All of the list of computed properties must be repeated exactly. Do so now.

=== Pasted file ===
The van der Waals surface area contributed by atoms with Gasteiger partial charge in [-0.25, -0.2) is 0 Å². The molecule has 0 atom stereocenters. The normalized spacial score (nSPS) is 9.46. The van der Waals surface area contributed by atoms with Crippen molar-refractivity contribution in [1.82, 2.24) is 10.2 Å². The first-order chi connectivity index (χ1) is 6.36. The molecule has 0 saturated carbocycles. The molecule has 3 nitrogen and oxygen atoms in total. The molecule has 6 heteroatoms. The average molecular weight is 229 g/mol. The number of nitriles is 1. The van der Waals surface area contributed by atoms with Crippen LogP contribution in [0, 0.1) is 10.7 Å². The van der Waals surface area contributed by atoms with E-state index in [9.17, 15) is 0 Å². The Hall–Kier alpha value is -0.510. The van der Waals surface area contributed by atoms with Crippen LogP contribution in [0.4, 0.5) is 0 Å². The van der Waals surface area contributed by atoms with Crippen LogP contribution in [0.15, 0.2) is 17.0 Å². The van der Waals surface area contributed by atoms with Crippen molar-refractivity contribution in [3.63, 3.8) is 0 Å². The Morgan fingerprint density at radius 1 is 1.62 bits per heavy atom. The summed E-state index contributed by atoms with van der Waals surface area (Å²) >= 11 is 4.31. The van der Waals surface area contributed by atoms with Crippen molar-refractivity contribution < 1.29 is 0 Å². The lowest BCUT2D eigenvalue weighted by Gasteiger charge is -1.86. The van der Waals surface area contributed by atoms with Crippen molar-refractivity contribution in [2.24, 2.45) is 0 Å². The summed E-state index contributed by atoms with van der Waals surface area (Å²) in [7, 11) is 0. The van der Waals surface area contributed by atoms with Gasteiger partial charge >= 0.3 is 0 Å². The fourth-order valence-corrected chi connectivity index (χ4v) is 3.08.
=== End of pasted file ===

The van der Waals surface area contributed by atoms with Gasteiger partial charge in [-0.25, -0.2) is 0 Å². The molecule has 0 atom stereocenters. The normalized spacial score (nSPS) is 9.46. The van der Waals surface area contributed by atoms with Crippen molar-refractivity contribution in [1.82, 2.24) is 10.2 Å². The first-order chi connectivity index (χ1) is 6.36. The molecule has 0 saturated carbocycles. The molecule has 3 nitrogen and oxygen atoms in total. The molecule has 6 heteroatoms. The average molecular weight is 229 g/mol. The number of nitriles is 1. The van der Waals surface area contributed by atoms with Crippen LogP contribution in [0, 0.1) is 10.7 Å². The van der Waals surface area contributed by atoms with E-state index in [9.17, 15) is 0 Å². The Hall–Kier alpha value is -0.510. The van der Waals surface area contributed by atoms with Crippen LogP contribution in [0.4, 0.5) is 0 Å². The van der Waals surface area contributed by atoms with Crippen LogP contribution in [0.15, 0.2) is 17.0 Å². The van der Waals surface area contributed by atoms with Crippen molar-refractivity contribution in [3.63, 3.8) is 0 Å². The Morgan fingerprint density at radius 1 is 1.62 bits per heavy atom. The summed E-state index contributed by atoms with van der Waals surface area (Å²) >= 11 is 4.31. The van der Waals surface area contributed by atoms with Crippen molar-refractivity contribution < 1.29 is 0 Å². The lowest BCUT2D eigenvalue weighted by Gasteiger charge is -1.86. The van der Waals surface area contributed by atoms with Crippen molar-refractivity contribution in [2.24, 2.45) is 0 Å². The summed E-state index contributed by atoms with van der Waals surface area (Å²) in [7, 11) is 0. The van der Waals surface area contributed by atoms with Gasteiger partial charge >= 0.3 is 0 Å². The fourth-order valence-corrected chi connectivity index (χ4v) is 3.08.